The thundercloud is a little bit like a battery that is not hooked up to a wire, with some exceptions. Rather than chemical reactions, the movement of water molecules within the cloud builds up separate pockets of different charge. Water molecules have a unique ability to attract or lose an electron, so they can form both positive and negative ions. Like the battery, this builds up potential difference. The cloud has no electrodes, but water molecules both supply and attract electrons. In the top of the cloud, positively charged water ions (possibly ice pellets) build up. In the bottom, negatively charged water ions (possibly rain droplets) and free electrons build up. Like a battery that is not hooked up to a wire, there is no current flow, at least for now. And like a battery, there is a build-up of potential difference (voltage) and an electric field is created (wherever there is potential difference, there is an electric field). Unlike a battery, with a limited supply of chemicals, there is a huge supply of charge-building water molecules in a thundercloud.

A Water Pipe Analogy Helps to Explain Current and Resistance

Let's move on to a water pipe analogy to understand current and resistance. A thin water hose has more resistance to water flow than a hose with a bigger diameter. The flow rate of water molecules through the second hose is higher. Put another way, decreasing the resistance of the hose increases the water flow. In the same way, decreasing the electrical resistance of a conductor by using a thicker wire increases the flow of electrons, or current.

A hose that's twice as long will have half the water flow rate because we've doubled the friction that the water experiences. If you double the length of wire in the electrochemical cell shown above, you double the resistance against the charge flowing through it, and you reduce the current by half.

What happens if we use two identical water pipes but connect one pipe to a water source that's higher up than the other one? Here, we add gravitational potential energy to the water source of one pipe. There will be higher water pressure through the higher pipe. All other things being the same, the rate of water flow depends on water pressure, so the higher-end pipe will have a higher water flow rate over the lower end one. If we compare two wires the same way (both identical), the amount of current now depends on the voltage applied across the wire. If we increase the voltage across one wire, it will have more current through it than the other wire.

This is how Ohm's law, current = voltage/resistance, works.

Air Is An Electrical Resistor

Some materials allow electrons to move through them more easily than others. That is why copper is commonly used in home wiring. It is a good electrical conductor, like most metals are. In these materials, the outermost electrons are shared among atoms, and move around easily. To learn more about how electrons move in metals, try my article, Atoms Part 4D: Atoms and Chemistry - Polar Covalent and Metallic Bonds, and scroll down to Metallic Bonding: A special Kind Of Covalent Bond. Other materials, called resistors, tend to resist the flow of current through them. Rubber, glass and air are all good resistors. Outer electrons in their atoms tend to stay fixed in place.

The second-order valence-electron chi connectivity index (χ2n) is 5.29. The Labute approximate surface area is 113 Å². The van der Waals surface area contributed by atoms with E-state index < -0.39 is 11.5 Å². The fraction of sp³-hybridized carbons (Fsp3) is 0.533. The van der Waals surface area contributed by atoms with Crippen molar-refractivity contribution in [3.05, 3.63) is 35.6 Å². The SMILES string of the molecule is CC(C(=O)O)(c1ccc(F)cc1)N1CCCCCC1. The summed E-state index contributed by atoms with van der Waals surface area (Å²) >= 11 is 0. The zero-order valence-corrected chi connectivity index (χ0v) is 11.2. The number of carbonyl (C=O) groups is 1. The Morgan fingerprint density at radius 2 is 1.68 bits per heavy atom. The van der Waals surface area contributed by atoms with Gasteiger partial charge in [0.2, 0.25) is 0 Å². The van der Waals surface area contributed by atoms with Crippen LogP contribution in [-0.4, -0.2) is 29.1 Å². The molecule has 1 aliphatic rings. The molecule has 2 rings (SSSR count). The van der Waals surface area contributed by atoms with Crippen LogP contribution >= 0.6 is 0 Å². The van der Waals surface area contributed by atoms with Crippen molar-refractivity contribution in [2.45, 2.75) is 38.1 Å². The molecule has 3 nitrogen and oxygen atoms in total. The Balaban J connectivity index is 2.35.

Air is an excellent resistor. It will not allow current to flow through it, and this leaves the storm cloud with its ever-building pockets of charge, and ever-increasing electric potential, in a quandary. The system must eventually find a way to release all this energy, but how? It can't be conveniently hooked up to a wire like a battery can.

Comparing Lightning To a Short Circuit

Lightning is a temporary flow of current, an electrical discharge. Electrons rush from where there are too many toward where there are too few. It is a bit like a short circuit between two differently charged bodies. A circuit is simply a path for electrons to flow. The wire connected to the electrochemical cell provides a path for electrons to move. A short circuit is technically an abnormal connection, or path, between two sections of an electrical circuit that are at two different electric potentials. That accidental path is usually short and it offers little or no resistance to the circuit.

An electric circuit requires a continuous path for electrons to flow, left.

If you connect a wire to any one of the two terminals on a battery, nothing will happen. This is an incomplete or broken electric circuit. The same thing happens when you flip off a light switch in your home. The switch opens the circuit, so the current stops flowing to the light bulb. The two circles and line at the bottom of the circuit below left is a symbol for an open (off) switch. A lightbulb is an example of an electrical load. Sometimes people think that the light switches off so fast because the electrons themselves travel near the speed of light through the wire. They actually travel quite slowly, on the order of centimetres per minute. A light shuts off almost instantly because the energy of the circuit travels at almost the speed of light. This effect is similar to that observed in earthquakes and tsunamis - the energy (the wave propagation itself) travels very fast but the energy-carriers (electrons, soil/rock particles and water molecules, respectively) do not.

While a battery maintains a constant voltage, an electrical load, such as a light bulb, resistor, or motor, increases the resistance and decreases the current through the circuit. If no load is present, the current could overload the wire.